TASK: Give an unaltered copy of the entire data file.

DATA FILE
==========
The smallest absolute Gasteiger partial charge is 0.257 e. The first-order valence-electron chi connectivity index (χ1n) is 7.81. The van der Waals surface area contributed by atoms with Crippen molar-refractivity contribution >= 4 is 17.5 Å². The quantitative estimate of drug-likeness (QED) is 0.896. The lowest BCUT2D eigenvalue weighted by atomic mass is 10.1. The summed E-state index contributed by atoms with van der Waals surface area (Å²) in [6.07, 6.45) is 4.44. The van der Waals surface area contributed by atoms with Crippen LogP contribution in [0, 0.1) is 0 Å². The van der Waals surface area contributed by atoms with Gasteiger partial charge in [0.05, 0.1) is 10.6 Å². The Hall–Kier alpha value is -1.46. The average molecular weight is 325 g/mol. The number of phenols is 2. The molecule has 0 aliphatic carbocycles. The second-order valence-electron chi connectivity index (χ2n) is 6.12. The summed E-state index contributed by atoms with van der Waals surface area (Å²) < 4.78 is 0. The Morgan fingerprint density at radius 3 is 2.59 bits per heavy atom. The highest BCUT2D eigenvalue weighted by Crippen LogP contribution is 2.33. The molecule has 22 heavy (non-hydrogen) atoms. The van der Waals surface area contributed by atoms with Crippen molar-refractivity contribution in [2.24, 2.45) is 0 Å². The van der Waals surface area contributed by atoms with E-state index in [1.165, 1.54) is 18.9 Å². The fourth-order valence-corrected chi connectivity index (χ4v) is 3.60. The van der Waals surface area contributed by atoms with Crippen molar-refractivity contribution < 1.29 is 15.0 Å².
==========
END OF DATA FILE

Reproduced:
The smallest absolute Gasteiger partial charge is 0.257 e. The first-order valence-electron chi connectivity index (χ1n) is 7.81. The van der Waals surface area contributed by atoms with Crippen molar-refractivity contribution >= 4 is 17.5 Å². The quantitative estimate of drug-likeness (QED) is 0.896. The lowest BCUT2D eigenvalue weighted by atomic mass is 10.1. The summed E-state index contributed by atoms with van der Waals surface area (Å²) in [6.07, 6.45) is 4.44. The van der Waals surface area contributed by atoms with Crippen LogP contribution in [0, 0.1) is 0 Å². The van der Waals surface area contributed by atoms with Gasteiger partial charge in [0.05, 0.1) is 10.6 Å². The Hall–Kier alpha value is -1.46. The average molecular weight is 325 g/mol. The number of phenols is 2. The molecule has 0 aliphatic carbocycles. The second-order valence-electron chi connectivity index (χ2n) is 6.12. The summed E-state index contributed by atoms with van der Waals surface area (Å²) < 4.78 is 0. The Morgan fingerprint density at radius 3 is 2.59 bits per heavy atom. The highest BCUT2D eigenvalue weighted by Crippen LogP contribution is 2.33. The molecule has 22 heavy (non-hydrogen) atoms. The van der Waals surface area contributed by atoms with Crippen molar-refractivity contribution in [2.24, 2.45) is 0 Å². The van der Waals surface area contributed by atoms with E-state index in [1.165, 1.54) is 18.9 Å². The fourth-order valence-corrected chi connectivity index (χ4v) is 3.60. The van der Waals surface area contributed by atoms with Crippen molar-refractivity contribution < 1.29 is 15.0 Å².